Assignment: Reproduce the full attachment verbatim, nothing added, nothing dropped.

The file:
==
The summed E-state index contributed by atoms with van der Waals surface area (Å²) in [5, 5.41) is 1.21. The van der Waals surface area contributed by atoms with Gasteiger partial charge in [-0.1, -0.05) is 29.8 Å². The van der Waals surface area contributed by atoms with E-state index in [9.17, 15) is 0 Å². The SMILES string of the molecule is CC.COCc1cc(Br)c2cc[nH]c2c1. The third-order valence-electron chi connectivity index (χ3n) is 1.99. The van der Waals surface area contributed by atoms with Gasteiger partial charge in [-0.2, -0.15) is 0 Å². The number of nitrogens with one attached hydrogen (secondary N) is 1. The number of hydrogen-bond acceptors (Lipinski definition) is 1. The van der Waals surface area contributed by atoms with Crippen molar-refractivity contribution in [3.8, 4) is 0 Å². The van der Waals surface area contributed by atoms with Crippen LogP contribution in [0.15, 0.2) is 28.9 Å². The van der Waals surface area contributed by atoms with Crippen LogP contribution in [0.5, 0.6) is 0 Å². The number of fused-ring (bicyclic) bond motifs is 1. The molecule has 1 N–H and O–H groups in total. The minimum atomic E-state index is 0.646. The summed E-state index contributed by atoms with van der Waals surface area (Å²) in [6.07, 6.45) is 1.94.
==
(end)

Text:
The summed E-state index contributed by atoms with van der Waals surface area (Å²) in [5, 5.41) is 1.21. The van der Waals surface area contributed by atoms with Gasteiger partial charge in [-0.1, -0.05) is 29.8 Å². The van der Waals surface area contributed by atoms with E-state index in [9.17, 15) is 0 Å². The SMILES string of the molecule is CC.COCc1cc(Br)c2cc[nH]c2c1. The third-order valence-electron chi connectivity index (χ3n) is 1.99. The van der Waals surface area contributed by atoms with Gasteiger partial charge in [-0.2, -0.15) is 0 Å². The number of nitrogens with one attached hydrogen (secondary N) is 1. The number of hydrogen-bond acceptors (Lipinski definition) is 1. The van der Waals surface area contributed by atoms with Crippen molar-refractivity contribution in [3.8, 4) is 0 Å². The van der Waals surface area contributed by atoms with Crippen LogP contribution in [0.15, 0.2) is 28.9 Å². The van der Waals surface area contributed by atoms with Crippen LogP contribution in [0.5, 0.6) is 0 Å². The number of fused-ring (bicyclic) bond motifs is 1. The molecule has 1 N–H and O–H groups in total. The minimum atomic E-state index is 0.646. The summed E-state index contributed by atoms with van der Waals surface area (Å²) in [6.07, 6.45) is 1.94.